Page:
Ride-hailing decacorn Gojek is looking to ramp up its presence abroad over the next five years, its co-CEOs told a packed audience at a Saturday event that was held to commemorate its ninth anniversary in Jakarta.
The Indonesian firm’s plans to foray into the Philippines and Malaysia are still on the table.
“We are definitely going to expand into the Philippines and Malaysia next year. We have prepared everything to enter those markets,” said Gojek Co-CEO Andre Soelistyo.
Besides these two countries, Gojek is also mulling options to make inroads into another country in the region next year, the name of which could not be ascertained.
Late last month, the company made headlines when its co-founder and CEO Nadiem Makarim stepped down from his position to join Indonesia president Joko Widodo’s new cabinet as the country’s new education and culture minister. Thereafter, the company announced the appointment of Andre Soelistyo and Gojek co-founder Kevin Aluwi as its co-CEOs.
Experts tracking the company told DealStreetAsia that Makarim’s exit from Gojek may bring in uncertainty to the company at a time when it is at a critical juncture to embark on regional expansion to take on its arch-rival Grab.
Gojek is currently present in markets such as Vietnam, Thailand, and Singapore where Grab already has a presence in – the latter, in fact, had forayed into these markers way ahead of Gojek.
Earlier this year, Gojek acquired Philippines payments startup Coins.ph, in a bid to set its footprint in the country. The firm has also been rumoured to be partnering with local conglomerate Ayala Corp to meet the country’s foreign ownership laws.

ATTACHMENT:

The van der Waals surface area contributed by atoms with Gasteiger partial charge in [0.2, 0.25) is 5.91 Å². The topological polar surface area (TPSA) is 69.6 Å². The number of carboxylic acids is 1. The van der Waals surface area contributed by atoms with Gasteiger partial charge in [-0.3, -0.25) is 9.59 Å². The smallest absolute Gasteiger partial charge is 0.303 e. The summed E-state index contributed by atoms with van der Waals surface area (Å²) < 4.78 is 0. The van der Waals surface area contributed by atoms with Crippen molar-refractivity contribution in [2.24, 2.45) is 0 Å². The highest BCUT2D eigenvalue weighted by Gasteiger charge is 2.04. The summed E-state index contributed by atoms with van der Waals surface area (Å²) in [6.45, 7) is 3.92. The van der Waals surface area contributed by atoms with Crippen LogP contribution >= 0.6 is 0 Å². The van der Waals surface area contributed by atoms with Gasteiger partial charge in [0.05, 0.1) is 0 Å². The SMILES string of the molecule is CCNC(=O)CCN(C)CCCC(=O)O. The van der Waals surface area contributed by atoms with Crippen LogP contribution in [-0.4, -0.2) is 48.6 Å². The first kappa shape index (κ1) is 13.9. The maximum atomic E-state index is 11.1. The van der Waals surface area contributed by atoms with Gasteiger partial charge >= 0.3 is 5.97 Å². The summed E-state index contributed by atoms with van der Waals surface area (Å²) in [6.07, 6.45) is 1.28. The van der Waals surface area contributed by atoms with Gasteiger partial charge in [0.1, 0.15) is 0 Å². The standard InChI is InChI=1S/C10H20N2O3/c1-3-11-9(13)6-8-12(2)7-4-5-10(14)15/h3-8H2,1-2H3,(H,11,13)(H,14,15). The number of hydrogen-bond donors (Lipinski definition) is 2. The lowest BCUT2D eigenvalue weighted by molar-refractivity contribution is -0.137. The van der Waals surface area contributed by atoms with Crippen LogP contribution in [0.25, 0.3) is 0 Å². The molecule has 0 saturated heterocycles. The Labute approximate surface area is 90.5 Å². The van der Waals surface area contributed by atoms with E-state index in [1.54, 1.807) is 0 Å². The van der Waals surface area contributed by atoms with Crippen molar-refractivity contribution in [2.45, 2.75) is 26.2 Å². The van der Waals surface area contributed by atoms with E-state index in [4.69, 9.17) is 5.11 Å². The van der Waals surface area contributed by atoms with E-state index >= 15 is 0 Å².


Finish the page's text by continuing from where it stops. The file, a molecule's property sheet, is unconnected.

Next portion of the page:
On Saturday, Soelistyo said that while Gojek has already operated payment services in the Philippines, it’s yet to roll out its ‘full services’ in the country.
Challenges in regional expansion
Gojek has also been facing hiccups in terms of its regional expansion plans. Despite Malaysia Prime Minister Mahathir bin Mohamad giving a nod to the company to operate in Malaysia, it is facing resentment from Malaysian businesses.
Soelistyo said Gojek has been in touch with leaders of different countries to understand the way forward and has been mulling options to understand the fitment to choose services accordingly that should be launched in its new ‘target’ markets.
In Indonesia, Gojek began as a ride-hailing app in 2010. Today, the startup, valued at over $10 billion, offers a range of services such as food delivery, digital payments, shopping, and hyper-local delivery, besides ride-hailing. It claims to process over two billion transactions every year.
“What we have learned for the past five years is that our service is applicable to developing countries… those that have infrastructure efficiency issues… Southeast Asia is very suitable [for us],” Soelistyo said.
He also went on to add that the company’s food delivery service in Vietnam is very successful since its launch in Ho Chi Minh City in November 2018 and Hanoi in March this year.
GoViet, the Vietnamese affiliate of Gojek, has partnered with about 70,000 merchants and has seen the number of orders grow by 25-35 per cent every month, DealStreetAsia had earlier reported in August.
The company’s domestic market remains the largest contributor to its overall business – as much as 80 per cent transacting Gojek users are from Indonesia.
Going forward, the company plans to invest and expand into new markets to capture a 50:50 user base split between international and Indonesian markets.
Gojek said in a statement that it has 29.2 million monthly active users in Indonesia, 800,000 monthly users in Singapore, 2 million in Thailand, and 4.3 million in Vietnam, respectively.